As a part of school assignment, I wrote a self-expanding archive creator in the form of a UNIX shell script. The script should be POSIX-compatible, it’s very well documented, and features some interesting processing of its own source code.
Although the date is something like 21st century, Windows still enforce ridiculous restrictions on file and directory names. Namely, they cannot contain the following characters:
\ / : * ? " < > |. Now, imagine you have a large directory tree containing 3200+ files which are “badly named” according to these rules. The tree was created in Linux but now you need to use it in Windows as well.
Feeds are perfect to watch interesting web sites for changes. But what if you want to watch a site that does not offer any feeds? Manual checking is inconvenient and unreliable. One of the easiest solutions is my primitive script, webWatch.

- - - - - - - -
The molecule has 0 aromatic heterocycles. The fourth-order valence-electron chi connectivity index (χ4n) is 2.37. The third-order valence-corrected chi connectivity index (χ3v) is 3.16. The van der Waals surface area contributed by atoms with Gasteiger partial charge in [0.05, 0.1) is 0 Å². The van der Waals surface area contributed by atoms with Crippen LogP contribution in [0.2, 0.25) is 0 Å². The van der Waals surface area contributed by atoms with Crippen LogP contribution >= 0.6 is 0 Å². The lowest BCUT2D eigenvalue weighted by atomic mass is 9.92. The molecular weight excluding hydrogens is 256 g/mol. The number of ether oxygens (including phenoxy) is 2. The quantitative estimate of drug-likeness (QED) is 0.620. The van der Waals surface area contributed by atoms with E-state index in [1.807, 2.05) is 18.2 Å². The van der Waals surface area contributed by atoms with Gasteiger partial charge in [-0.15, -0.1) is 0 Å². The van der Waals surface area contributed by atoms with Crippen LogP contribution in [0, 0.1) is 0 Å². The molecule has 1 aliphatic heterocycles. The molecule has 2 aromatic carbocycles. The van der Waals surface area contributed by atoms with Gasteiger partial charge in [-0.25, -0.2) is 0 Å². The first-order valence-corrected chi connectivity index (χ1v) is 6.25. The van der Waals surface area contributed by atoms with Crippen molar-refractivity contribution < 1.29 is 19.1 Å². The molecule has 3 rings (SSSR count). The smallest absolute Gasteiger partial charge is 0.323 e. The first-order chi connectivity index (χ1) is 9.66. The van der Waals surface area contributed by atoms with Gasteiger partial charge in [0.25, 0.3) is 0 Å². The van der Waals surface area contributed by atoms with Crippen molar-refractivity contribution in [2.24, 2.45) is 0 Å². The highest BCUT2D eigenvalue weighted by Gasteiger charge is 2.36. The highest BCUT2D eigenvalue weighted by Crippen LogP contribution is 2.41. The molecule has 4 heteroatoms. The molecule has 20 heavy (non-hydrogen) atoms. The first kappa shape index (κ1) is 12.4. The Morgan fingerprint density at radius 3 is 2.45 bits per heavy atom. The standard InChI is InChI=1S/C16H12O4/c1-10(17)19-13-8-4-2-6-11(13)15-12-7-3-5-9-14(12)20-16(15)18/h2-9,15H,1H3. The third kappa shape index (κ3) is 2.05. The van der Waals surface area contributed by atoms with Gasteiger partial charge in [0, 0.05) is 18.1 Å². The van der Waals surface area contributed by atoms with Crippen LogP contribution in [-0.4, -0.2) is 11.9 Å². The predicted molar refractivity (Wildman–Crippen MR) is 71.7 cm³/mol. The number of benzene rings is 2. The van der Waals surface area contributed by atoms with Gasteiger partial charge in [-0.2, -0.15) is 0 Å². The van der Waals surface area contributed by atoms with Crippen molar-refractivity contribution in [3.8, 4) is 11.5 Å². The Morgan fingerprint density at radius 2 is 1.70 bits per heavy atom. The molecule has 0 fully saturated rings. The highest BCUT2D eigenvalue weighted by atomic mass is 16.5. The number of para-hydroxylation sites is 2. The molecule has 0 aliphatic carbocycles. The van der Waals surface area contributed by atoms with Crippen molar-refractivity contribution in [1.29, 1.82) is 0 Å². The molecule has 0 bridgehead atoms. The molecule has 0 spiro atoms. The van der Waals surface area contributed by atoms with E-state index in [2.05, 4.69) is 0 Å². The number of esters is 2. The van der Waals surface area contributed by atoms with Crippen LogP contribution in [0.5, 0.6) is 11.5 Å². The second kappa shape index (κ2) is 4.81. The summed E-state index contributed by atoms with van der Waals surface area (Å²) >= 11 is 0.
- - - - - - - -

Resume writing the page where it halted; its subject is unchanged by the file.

Subversion version control system is one of the tools I use every day. Over the time I realized that many Subversion tasks are more or less repetitive – checking the logs of the last few revisions, adding or removing files, comparing changes, committing to the repository, updating the working copy… in the end I created Lazy Programmer’s Best Friend™. Meet SVNshell, a script simplifying everyday Subversion tasks.
It’s not a secret that files are not really deleted when you tell the operating system to remove them. References to the files are removed but the data stays and can be sometimes retrieved. This can save your life when you delete something you shouldn’t have. Sometimes, however, you need to deal with data that must not see the light of the day ever again.
Long bus rides are boring. Way boring. Unless you happen to like mathematics and there is a digital clock in the bus.